In article <timi-230195180310 at kos4mac15.berkeley.edu>, says
>>About the comparisons to the gram positives...
>Are there any HSP70 sequences from the high-GC gram positives or are
>they all from the low-GC, (Bacillus, Clostridium, Mycoplasma) branches?
>It's just that the low-GC's seem to have really been on the move,
>evolutionarily speaking. They're quite divergent. I just wonder how
>the comparison goes when one includes a representative sampling from
>the "Actinomycetes" (high-GC) subgroup of the gram-positives, which
>appear a bit more like the gram-negatives in many ways.
>>Regards, Tim Ikeda (timi at mendel.berkeley.edu)
I included HSP 70 homologs from both low (Clostridium, Bacillus, Stapylococ., Lactococcus) and
high GC gram positives (Mycobact., Streptomyc.) in my analyses. In the most parsimonious tree
Methanosarcina HSP70 groups with the low GC gram positives, Haloarcula groups with the high GC
gram positives, in 3% - 10% of the bootstrapped samples (depends on the alignment) the two
archaebacteria group together. If you want a copy, send me your FAX number.
In article <1995Jan23.114743.32832 at ac.dal.ca>, aroger at ac.dal.ca says...
>>For the sake of clarity, it should be explained the
>trees A and B, of Moran's posting, differ only in the
>placement of the root. Without a root these trees are
>topologically identical. Thus the central issue in Moran's
>posting could be phrased as simply: "where does the root of the
>HSP70 tree fall?".
>>Unfortunately, I think that given the data that Moran and others have
>offered, it is an issue which cannot be adequately addressed. In
>order to justifiably root this tree with another sequence, one must have
>reason to believe that the gene duplication giving rise to the pair
>of genes preceeded the divergence of all of the organisms in question.
>Since all of the sequences described as possible outgroups to these
>trees are found in only ONE of the three "urkingdoms" of life (MreB,
>the Ecoli hsc70 and the others mentioned), we have no strong data upon
>which to base this assumption. All of these potential paralogs of
>hsp70 could owe their low sequence similarity to an increased rate
>of non-synonymous substitution following gene duplication in that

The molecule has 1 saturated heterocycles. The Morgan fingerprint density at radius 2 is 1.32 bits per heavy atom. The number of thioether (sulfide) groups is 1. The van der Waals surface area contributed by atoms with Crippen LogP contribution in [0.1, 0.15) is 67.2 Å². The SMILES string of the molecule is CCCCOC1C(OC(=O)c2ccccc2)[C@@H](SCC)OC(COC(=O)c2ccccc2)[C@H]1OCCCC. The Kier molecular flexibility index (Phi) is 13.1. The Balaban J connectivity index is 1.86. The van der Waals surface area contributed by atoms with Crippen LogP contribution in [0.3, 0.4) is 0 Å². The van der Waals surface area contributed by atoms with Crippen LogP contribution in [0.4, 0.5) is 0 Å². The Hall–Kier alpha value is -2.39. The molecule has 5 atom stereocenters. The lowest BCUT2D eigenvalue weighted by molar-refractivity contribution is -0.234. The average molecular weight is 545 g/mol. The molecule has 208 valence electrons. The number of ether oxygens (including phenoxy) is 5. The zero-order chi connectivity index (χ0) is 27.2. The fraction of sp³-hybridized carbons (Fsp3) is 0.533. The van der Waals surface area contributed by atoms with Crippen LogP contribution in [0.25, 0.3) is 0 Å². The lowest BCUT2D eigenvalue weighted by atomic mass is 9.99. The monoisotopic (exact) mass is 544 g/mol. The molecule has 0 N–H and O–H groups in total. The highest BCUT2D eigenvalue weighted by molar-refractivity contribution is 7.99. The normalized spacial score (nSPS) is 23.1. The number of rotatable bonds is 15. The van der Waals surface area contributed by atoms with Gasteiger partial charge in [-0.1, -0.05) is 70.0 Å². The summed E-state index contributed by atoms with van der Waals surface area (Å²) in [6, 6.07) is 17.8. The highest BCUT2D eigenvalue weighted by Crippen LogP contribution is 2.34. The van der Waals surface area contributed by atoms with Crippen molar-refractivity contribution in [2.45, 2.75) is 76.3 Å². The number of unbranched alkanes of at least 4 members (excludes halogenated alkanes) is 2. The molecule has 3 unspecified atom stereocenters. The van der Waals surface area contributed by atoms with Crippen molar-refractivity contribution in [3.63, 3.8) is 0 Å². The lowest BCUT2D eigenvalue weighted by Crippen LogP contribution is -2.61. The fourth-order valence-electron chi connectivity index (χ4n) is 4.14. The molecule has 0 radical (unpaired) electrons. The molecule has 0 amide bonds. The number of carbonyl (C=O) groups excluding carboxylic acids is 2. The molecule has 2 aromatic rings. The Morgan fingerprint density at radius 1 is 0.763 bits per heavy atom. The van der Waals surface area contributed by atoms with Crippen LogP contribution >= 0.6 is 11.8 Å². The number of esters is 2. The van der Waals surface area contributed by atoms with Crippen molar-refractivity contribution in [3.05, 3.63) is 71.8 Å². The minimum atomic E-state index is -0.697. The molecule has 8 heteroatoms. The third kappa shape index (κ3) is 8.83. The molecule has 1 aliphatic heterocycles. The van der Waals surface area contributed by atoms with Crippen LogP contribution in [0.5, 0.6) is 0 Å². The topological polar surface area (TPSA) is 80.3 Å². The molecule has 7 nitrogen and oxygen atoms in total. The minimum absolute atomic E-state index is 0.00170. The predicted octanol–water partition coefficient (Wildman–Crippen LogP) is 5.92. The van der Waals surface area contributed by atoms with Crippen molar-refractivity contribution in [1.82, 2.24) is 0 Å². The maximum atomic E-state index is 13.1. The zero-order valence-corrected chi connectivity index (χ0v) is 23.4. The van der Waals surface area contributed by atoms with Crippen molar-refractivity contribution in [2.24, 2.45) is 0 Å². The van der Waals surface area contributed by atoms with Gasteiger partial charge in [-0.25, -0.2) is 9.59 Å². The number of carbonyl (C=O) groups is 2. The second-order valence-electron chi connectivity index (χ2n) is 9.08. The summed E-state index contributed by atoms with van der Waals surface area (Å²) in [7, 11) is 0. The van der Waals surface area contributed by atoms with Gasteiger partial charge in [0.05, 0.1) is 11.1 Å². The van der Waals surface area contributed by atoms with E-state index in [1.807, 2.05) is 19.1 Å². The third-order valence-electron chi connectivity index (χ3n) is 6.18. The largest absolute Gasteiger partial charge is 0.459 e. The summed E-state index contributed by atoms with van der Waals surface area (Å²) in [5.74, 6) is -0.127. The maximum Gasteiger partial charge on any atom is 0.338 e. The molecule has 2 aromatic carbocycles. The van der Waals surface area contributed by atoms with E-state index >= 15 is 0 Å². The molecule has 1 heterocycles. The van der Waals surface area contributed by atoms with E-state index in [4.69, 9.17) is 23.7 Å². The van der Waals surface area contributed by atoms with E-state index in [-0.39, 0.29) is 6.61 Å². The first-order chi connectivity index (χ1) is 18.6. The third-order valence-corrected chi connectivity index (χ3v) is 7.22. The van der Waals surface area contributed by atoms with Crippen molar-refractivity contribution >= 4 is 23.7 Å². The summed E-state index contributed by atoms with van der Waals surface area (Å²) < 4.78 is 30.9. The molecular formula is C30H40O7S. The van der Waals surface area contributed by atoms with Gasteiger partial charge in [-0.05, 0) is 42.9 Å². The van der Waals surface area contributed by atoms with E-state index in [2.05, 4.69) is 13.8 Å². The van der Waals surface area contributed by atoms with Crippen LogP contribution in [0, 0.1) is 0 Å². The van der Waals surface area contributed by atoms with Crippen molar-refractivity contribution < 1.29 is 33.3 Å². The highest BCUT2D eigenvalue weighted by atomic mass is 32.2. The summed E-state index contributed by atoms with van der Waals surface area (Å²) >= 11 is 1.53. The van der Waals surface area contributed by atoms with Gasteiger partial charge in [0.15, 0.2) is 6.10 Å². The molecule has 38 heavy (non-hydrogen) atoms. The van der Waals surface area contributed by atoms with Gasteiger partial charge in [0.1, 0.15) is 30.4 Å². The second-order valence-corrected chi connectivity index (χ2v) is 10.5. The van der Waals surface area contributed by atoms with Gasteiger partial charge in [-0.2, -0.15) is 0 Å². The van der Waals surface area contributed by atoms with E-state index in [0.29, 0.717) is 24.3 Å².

>urkingdom; in other words distant sequences don't always imply ancient
>gene duplications gave rise to them.
I agree with nearly everything that Andrew wrote, except that I don't see the rooting problem as
non-informative as he does. He correctly points out that there is no way to assure that the
HSP70 paralogous MreB proteins are present in all three domains; therefore, they do not provide
a proper outgroup for the HSP70 protein family. However, the MreB proteins are found in both
gram positives and gram negatives suggesting that MreB and HSP70 were both already present in
the ancestor of the gram positives and gram negatives. Thus the point where the MreB proteins
join the HSP70s either reflects the root or a point between the root and the separation between
gram positives and gram negatives. The placement of the mreBs with respect to the HSP70s (see
the sketch below*) thus provides the following information: The gram negative and
cyanobacterial HSP70s do not group together with the eukaryotic HSP70s. The archaebacterial
HSP70s group together with the HSP70s from gram positives (i.e. with respect to the HSP70s the
prokaryotes are not divided into a eubacteria and archaebacteria). The finding of the same
close association between gram positives and archaebacteria for a variety of other markers (see
my earlier posting) seems to indicate that the archaebacteria received several genes (many of
them involved with amino acid metabolism) from gram positive bacteria. The problem with this
analysis is that the branch connecting the prokaryotic and eukaryotic HSP70s is very long, and
that only few amino acid positions can be aligned with confidence between HSP70s and mreBs (most
of which are identical and thus do not contain phylogenetic information either). If one
includes most positions from a computer generated alignment the bootstrap values for both the
eukaryotic and the prokaryotic grouping are 100% (long branches attract); however, if one uses
only positions with reasonable alignment, the bootstrap value for the prokaryotic grouping drops
Andrew Roger continues :
>Rooting trees with very divergent sequences may yield a tree abberrantly
>rooted along the longest branch of the tree- long branches attracting
>may be a serious problem.
* from an earlier posting:
|-------- mreB E.coli
| |-------- mreB Bacilli
| |--------- eukaryotic HSP70 hom.
| |--- gram negative bacteria
| |-- gram positive bacteria
J. Peter Gogarten
University of Connecticut
Dept. Molecular and Cell Biology
75 North Eagleville Rd.
Storrs, CT 06269-3044
Phone: USA 203 486 4061
FAX: USA 203 486 1784
E-Mail: gogarten at uconnvm.uconn.edu